This article was written by Cam Jadali, a board-certified neurologic clinical specialist who completed a Physical Therapy neuro residency. If you’re interested in learning more about the Physical Therapy residency application process, check out the ACCEPTED: Physical Therapy Residency Guide.
With hyper-specialization on the rise in our profession and the advent of high selective residency training programs, many DPT students and young PTs may be asking themselves “Should I pursue a neurologic residency training program?”
The answer is highly dependent on your individual goals, learning style, personality, geographic mobility, and a variety of other personal factors. The following step by step approach asks a yes or no question at each step.
5 Questions to Answer Before Considering a Neurological Physical Therapy Residency
If you answer yes, please continue to the next question. If you answer no, it does not mean that you cannot apply to or complete a residency training program. Simply that you should pause and consider if a residency program is right for you. Here we go!
1. Do I want to complete this program to advance my career and clinical practice skills?
The motivation behind why you want to complete a residency program is paramount for both the application process and during residency. A residency program is not just some weekend course to put on your resume. It is an extremely grueling year-long training program designed to make you one of the best therapists in your field. You should want to complete a residency program to:
- Advance your career 10 years ahead of your peers
- Be a leader in your specialty area
- Gain exposure to research, teaching, and interprofessional collaboration
- Receive structured mentoring in a variety of practice settings
- Gain knowledge and experience that best prepares you to sit for a pass a specialty exam
2. Am I a good multi-tasker/effective under high levels of stress?
You will be doing a million things at once for the majority of the residency year. This may include managing a full clinical caseload, preparing for mentoring sessions, completing didactic course work, teaching, lab assisting, researching, and reviewing current literature all in one week or even one day.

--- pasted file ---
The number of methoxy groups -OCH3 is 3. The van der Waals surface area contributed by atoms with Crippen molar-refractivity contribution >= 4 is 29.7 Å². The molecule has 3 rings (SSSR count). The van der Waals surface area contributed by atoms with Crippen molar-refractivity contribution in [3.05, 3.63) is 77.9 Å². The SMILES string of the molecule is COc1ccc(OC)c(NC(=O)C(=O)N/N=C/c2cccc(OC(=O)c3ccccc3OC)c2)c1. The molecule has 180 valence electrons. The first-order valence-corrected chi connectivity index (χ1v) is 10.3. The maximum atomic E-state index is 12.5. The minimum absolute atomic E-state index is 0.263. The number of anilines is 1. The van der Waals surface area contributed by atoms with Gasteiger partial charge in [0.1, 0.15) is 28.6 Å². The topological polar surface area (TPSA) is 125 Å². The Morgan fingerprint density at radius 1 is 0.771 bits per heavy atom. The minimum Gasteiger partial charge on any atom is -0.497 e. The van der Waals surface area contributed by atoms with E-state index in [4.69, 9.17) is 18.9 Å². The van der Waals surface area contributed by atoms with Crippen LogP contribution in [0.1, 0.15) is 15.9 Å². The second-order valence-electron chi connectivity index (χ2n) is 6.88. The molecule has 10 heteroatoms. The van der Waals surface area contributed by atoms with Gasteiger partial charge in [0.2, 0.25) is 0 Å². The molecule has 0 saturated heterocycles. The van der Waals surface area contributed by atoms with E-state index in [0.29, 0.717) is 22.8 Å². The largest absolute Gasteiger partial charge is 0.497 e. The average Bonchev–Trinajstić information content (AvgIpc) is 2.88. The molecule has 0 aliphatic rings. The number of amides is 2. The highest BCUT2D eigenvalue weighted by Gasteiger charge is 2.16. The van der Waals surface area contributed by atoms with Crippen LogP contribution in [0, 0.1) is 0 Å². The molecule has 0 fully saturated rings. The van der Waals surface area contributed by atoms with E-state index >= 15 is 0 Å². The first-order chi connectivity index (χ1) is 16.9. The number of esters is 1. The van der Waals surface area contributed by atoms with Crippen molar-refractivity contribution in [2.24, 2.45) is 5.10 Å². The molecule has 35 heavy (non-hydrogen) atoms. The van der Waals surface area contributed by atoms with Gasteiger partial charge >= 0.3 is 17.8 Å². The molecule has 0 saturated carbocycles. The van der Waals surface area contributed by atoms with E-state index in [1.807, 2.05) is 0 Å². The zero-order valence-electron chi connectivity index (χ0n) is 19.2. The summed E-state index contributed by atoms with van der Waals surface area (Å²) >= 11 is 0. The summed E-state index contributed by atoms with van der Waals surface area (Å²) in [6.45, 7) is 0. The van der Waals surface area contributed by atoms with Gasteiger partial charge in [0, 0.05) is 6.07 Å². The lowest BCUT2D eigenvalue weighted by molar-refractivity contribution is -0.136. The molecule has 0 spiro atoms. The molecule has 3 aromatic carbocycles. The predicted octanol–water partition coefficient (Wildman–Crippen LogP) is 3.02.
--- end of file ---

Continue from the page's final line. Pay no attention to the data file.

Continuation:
There will be a lot asked of you with seemingly not enough time to do it all. It is important that you come into a residency program with the necessary time management skills and relaxation skills to survive this kind of workload. If you want more insight into the complete load please see our blog on a day in the life of a physical therapy resident.
3. Do I respond well to constructive criticism?
Mentoring is the cornerstone of any residency program. The feedback is high volume, consistent, blunt, and intended to make you the best young clinician in your field. There are times where this constant constructive criticism can be a bit overwhelming. I know there were weeks where I thought I couldn’t do anything right. It is best that you are totally open to criticism, and do not have a know it all mentality.
Your mentors have been doing this dance longer before you did (in my case before I was even born), and dropping your pride at the door is essential to soak up all the knowledge and skills your mentors have to offer. If you have very thin skin or are sensitive to tough feedback, a residency may not be the right fit for you?
4. Am I financially stable/able to get through the next year?
Surprise! We as PTs are not compensated enough for what we do, but that is a story for a different blog post! Double surprise! PT residents usually make even less than typical practicing PTs. What does that mean? It means that you may have to live on a more restricted budget that you normally would post-graduation.
The nice thing is you will likely be able to defer your massive loan payments for the year that you are in residency with appropriate supporting documentation from your program. If you are planning any big purchases, large vacations, or investments, residency may not be the best time to do so. I have known some residents who take out additional loans, have support from family, or have a side source of income to support themselves during this time.
5. Am I able to relocate and move myself (and family if you have a partner and/or children)?
This one may seem obvious, but it will be unlikely that your dream residency or residency you are accepted to is close to your desired geographic location. You will likely have to relocate to and be very close to where you are working as you spend much of your time on site. Moving away from friends, support networks, and moving your family must be considered in the equation. You are given time off during residency to travel and see your family/friends but it is few and far between.
If you’re still serious about pursuing a Physical Therapy residency after reading this article, I’d highly encourage you to take a look at the ACCEPTED Physical Therapy Residency Prep Guide. It gives you a behind the scenes look at how I applied to and was accepted into one of the top Neuro PT residencies in the country. It also shares my full application and residency essays to give you a leg up as you apply to physical therapy residencies this year. Good luck and go get em!